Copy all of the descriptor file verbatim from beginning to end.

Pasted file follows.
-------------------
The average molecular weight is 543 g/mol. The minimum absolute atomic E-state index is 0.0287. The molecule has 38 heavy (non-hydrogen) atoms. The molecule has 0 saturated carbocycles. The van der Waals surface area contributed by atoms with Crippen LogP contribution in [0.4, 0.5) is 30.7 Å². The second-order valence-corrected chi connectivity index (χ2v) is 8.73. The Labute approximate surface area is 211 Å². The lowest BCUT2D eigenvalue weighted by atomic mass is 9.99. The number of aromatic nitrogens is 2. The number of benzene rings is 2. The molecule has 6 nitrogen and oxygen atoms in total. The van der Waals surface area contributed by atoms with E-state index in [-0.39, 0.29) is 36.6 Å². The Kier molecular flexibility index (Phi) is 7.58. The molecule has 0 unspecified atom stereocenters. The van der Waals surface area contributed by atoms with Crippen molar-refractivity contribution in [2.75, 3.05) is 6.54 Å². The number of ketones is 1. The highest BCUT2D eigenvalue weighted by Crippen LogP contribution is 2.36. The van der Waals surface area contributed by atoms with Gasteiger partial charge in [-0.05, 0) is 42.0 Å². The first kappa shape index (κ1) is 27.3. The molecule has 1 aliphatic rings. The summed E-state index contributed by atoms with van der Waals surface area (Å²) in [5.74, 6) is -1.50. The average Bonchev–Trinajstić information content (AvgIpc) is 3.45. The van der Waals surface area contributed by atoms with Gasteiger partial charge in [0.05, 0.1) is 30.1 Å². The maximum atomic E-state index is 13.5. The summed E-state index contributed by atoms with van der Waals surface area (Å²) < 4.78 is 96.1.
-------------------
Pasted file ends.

The average molecular weight is 543 g/mol. The minimum absolute atomic E-state index is 0.0287. The molecule has 38 heavy (non-hydrogen) atoms. The molecule has 0 saturated carbocycles. The van der Waals surface area contributed by atoms with Crippen LogP contribution in [0.4, 0.5) is 30.7 Å². The second-order valence-corrected chi connectivity index (χ2v) is 8.73. The Labute approximate surface area is 211 Å². The lowest BCUT2D eigenvalue weighted by atomic mass is 9.99. The number of aromatic nitrogens is 2. The number of benzene rings is 2. The molecule has 6 nitrogen and oxygen atoms in total. The van der Waals surface area contributed by atoms with E-state index in [-0.39, 0.29) is 36.6 Å². The Kier molecular flexibility index (Phi) is 7.58. The molecule has 0 unspecified atom stereocenters. The van der Waals surface area contributed by atoms with Crippen molar-refractivity contribution in [2.75, 3.05) is 6.54 Å². The number of ketones is 1. The highest BCUT2D eigenvalue weighted by Crippen LogP contribution is 2.36. The van der Waals surface area contributed by atoms with Gasteiger partial charge in [-0.05, 0) is 42.0 Å². The first kappa shape index (κ1) is 27.3. The molecule has 1 aliphatic rings. The summed E-state index contributed by atoms with van der Waals surface area (Å²) in [5.74, 6) is -1.50. The average Bonchev–Trinajstić information content (AvgIpc) is 3.45. The van der Waals surface area contributed by atoms with Gasteiger partial charge in [0.05, 0.1) is 30.1 Å². The maximum atomic E-state index is 13.5. The summed E-state index contributed by atoms with van der Waals surface area (Å²) < 4.78 is 96.1.